Three mates with their own individual skills deconstruct history by reconstructing the devices that made it. This fun, lively and fast paced 'hands on history' show reveals a surprising amount of insight into the past.
There is a new kind of weather to worry about, and it comes from our nearest star. Scientists are expecting a fit of violent activity on the Sun which will propel billions of tonnes of superheated gas and pulses of energy towards our planet. Solar storms have the potential to close down our modern technological civilisation.
Horses and humans traumatised by the Black Saturday bushfires in Victoria are finding comfort in each other, thanks to an innovative therapy program.
Meet modern-day treasure hunter Drew Pritchard. With demanding customers, high turnover, and one of the biggest decorative salvage yards in the UK, Drew is constantly on the road in search of derelict gems and forgotten remnants.
Adam Ford investigates a classic Victorian terrace said to have once been owned by an eccentric millionaire and a 19th century sea captain.
Hugh Dennis and Julia Bradbury venture across Britain's biggest county, Yorkshire, from the moors and the dales to the coast.
Julia Bradbury faces more climbing than walking as she sets out on one of the most dramatic Lakeland routes.
A 6'7" Aussie who lives in a one-room tin shed in Alice Springs and spends his life saving orphaned baby joeys has become the toast of Britain. Since childhood, Chris 'Brolga' Barnes has been infatuated with Australia's most iconic animal, and now spends his life rescuing and raising hundreds of orphan joeys for release back to the wild.
When Weather Changed History is an innovative series spotlighting the weather that has quite literally changed our world. Stories are told with an eye toward the unexpected by highlighting the ways in which the power of nature has steered much of history.
Julia Bradbury starts her walk in the quiet valley of Mardale, where the local village was lost forever when the valley was flooded to create the Haweswater reservoir.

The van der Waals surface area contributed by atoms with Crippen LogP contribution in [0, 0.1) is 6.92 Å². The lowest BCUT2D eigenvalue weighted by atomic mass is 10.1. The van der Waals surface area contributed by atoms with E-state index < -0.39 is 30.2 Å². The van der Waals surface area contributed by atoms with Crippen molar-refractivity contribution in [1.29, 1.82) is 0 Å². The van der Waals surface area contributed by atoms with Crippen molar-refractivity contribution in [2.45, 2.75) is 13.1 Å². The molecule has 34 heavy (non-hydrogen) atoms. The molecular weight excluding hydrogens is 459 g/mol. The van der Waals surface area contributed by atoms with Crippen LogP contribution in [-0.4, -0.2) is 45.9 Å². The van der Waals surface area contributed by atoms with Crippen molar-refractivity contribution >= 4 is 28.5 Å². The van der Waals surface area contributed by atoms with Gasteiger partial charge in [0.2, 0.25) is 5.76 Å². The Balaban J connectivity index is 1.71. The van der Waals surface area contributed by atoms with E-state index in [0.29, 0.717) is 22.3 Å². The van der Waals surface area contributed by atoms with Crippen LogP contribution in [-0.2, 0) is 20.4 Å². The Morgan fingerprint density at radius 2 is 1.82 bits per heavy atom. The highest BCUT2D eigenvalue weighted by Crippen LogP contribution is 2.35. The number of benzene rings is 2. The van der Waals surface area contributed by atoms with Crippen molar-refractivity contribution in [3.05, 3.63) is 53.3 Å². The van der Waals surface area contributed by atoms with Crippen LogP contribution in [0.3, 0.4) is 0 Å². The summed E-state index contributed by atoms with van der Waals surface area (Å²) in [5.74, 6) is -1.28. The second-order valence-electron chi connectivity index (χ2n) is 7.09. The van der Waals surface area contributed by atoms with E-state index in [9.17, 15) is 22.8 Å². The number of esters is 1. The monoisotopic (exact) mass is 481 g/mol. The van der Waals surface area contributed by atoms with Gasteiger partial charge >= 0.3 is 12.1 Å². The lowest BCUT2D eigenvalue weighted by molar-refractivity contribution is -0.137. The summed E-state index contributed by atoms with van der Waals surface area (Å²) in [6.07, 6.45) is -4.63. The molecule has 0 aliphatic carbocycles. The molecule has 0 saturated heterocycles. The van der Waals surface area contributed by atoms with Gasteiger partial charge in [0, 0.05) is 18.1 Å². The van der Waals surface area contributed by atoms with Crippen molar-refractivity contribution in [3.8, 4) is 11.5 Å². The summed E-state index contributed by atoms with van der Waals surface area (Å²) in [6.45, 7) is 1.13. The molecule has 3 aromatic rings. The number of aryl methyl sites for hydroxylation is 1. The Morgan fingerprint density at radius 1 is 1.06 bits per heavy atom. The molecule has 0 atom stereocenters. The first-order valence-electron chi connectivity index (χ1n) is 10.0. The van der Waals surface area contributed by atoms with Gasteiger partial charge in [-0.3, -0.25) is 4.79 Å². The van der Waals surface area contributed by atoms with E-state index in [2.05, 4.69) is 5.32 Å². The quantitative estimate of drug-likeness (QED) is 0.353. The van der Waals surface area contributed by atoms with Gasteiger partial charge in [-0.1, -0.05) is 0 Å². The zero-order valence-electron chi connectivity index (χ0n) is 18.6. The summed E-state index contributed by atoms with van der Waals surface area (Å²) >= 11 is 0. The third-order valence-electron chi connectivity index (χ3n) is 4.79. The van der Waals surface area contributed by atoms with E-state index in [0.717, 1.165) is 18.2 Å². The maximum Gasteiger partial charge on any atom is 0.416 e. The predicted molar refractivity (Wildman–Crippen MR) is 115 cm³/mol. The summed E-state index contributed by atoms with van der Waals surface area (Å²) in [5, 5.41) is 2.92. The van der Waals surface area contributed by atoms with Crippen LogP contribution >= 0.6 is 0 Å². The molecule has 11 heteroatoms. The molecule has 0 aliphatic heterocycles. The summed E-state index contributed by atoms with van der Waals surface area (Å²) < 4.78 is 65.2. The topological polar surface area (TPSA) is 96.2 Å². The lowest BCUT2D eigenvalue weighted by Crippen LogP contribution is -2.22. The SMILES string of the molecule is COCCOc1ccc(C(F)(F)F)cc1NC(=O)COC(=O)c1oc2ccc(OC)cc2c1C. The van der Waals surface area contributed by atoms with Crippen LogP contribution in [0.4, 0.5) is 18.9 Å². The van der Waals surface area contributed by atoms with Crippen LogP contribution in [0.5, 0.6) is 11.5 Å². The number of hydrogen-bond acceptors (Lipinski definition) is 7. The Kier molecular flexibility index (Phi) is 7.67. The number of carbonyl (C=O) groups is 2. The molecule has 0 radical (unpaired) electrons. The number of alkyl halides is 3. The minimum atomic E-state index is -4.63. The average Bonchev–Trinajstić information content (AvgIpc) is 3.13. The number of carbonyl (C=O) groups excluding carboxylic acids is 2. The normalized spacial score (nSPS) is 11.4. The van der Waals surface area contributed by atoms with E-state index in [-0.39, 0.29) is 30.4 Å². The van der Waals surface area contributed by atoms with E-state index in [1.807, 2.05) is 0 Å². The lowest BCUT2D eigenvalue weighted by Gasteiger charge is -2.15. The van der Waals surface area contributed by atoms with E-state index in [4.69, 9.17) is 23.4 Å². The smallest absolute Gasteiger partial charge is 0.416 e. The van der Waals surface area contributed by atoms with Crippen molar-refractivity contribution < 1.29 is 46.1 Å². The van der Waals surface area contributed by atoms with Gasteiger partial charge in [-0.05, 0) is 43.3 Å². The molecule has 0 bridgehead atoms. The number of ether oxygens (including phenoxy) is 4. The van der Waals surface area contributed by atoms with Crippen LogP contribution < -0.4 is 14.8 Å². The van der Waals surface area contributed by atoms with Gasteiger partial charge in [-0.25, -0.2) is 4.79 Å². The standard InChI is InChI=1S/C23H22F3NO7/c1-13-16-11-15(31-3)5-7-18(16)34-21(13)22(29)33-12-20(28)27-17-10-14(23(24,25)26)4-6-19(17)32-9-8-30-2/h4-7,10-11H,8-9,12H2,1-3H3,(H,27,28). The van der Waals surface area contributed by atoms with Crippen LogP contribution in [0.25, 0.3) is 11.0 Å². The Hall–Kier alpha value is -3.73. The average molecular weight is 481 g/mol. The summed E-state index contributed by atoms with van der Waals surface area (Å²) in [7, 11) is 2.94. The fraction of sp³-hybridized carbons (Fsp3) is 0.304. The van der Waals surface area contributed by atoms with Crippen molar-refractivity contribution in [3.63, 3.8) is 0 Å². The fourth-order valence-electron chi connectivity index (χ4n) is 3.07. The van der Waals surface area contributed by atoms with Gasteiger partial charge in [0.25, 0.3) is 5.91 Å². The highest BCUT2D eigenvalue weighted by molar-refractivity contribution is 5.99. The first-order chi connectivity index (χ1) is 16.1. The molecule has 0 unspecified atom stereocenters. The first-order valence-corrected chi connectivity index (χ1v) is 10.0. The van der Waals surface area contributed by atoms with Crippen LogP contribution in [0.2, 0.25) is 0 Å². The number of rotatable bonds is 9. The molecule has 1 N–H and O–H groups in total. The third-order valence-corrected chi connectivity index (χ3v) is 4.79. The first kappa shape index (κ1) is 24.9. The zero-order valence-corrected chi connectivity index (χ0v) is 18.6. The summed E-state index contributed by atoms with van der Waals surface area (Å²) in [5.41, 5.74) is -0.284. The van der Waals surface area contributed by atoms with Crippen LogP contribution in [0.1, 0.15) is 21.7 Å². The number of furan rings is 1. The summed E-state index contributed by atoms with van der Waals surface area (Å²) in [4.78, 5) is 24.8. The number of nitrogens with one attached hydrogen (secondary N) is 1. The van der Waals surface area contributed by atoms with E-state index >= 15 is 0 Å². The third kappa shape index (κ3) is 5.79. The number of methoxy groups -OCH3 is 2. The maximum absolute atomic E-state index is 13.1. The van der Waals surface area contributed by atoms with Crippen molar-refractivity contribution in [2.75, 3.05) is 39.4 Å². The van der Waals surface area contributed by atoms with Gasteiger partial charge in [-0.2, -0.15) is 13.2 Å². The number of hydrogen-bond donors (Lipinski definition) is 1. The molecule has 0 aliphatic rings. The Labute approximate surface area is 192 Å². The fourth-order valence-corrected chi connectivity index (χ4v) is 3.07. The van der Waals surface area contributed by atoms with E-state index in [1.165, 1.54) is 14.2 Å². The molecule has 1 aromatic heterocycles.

Today we can hardly imagine life without electricity - it defines our era. As our understanding of it has increased, so has our reliance upon it, and today we're on the brink of a new breakthrough, because if we can understand the secret of electrical superconductivity we could once again transform the world.
Seen through the work of eight leading artists, this is a poignant and absorbing observation of the beauty and mystery of the Middle East which is often ignored, especially today where anger and violence demand centre stage in our media and where stereotypes and prejudices distort our view of this region.
In part two of our special on the Roman Catholic Church in Australia, Geraldine Doogue examines the experience of women in the church. Women outnumber men in the Catholic Church, but rarely are their voices heard. Forty years after the reforms of the Second Vatican Council, the church still denies women positions of authority, leadership and power. In this episode we meet four women grappling with what it means to be Catholic in the 21st century.
Caracas, Venezuela is the world's most oil-rich nation and also one of its most violent. Ross Kemp spends time in the city's barrios with gangs, in prisons, and with police who are out-manned and out-gunned.
Covering one fifth of the Earth's surface, the Arctic tundra is one of the coldest and driest places on the planet.
Julia Bradbury is in the village of Grasmere for a climb up Helm Crag, defined by the collection of rock formations at its summit - a feature that has lent it the nickname of the Lion and the Lamb.